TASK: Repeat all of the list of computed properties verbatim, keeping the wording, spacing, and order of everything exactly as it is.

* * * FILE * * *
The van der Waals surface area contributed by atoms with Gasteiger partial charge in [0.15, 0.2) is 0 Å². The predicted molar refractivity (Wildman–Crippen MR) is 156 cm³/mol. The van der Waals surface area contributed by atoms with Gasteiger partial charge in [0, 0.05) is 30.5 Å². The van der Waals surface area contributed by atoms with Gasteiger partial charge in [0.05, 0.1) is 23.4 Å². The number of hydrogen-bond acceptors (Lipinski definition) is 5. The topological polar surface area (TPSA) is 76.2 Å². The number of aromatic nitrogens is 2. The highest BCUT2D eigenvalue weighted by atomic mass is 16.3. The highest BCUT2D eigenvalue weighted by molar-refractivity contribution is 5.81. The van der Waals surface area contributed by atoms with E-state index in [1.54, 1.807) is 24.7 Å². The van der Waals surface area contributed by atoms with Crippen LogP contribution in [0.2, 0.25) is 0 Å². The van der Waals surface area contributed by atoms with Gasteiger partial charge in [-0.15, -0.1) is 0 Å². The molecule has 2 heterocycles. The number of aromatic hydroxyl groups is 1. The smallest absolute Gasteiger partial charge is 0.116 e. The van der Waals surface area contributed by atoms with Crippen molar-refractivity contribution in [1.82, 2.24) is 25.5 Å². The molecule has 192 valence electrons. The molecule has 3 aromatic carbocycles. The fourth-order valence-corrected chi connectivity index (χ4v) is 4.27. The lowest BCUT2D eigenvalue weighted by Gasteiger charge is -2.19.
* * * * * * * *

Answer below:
The van der Waals surface area contributed by atoms with Gasteiger partial charge in [0.15, 0.2) is 0 Å². The predicted molar refractivity (Wildman–Crippen MR) is 156 cm³/mol. The van der Waals surface area contributed by atoms with Gasteiger partial charge in [0, 0.05) is 30.5 Å². The van der Waals surface area contributed by atoms with Gasteiger partial charge in [0.05, 0.1) is 23.4 Å². The number of hydrogen-bond acceptors (Lipinski definition) is 5. The topological polar surface area (TPSA) is 76.2 Å². The number of aromatic nitrogens is 2. The highest BCUT2D eigenvalue weighted by atomic mass is 16.3. The highest BCUT2D eigenvalue weighted by molar-refractivity contribution is 5.81. The van der Waals surface area contributed by atoms with E-state index in [1.54, 1.807) is 24.7 Å². The van der Waals surface area contributed by atoms with Crippen LogP contribution in [0.2, 0.25) is 0 Å². The van der Waals surface area contributed by atoms with Gasteiger partial charge in [-0.15, -0.1) is 0 Å². The molecule has 2 heterocycles. The number of aromatic hydroxyl groups is 1. The smallest absolute Gasteiger partial charge is 0.116 e. The van der Waals surface area contributed by atoms with Crippen molar-refractivity contribution in [1.82, 2.24) is 25.5 Å². The molecule has 192 valence electrons. The molecule has 3 aromatic carbocycles. The fourth-order valence-corrected chi connectivity index (χ4v) is 4.27. The lowest BCUT2D eigenvalue weighted by Gasteiger charge is -2.19.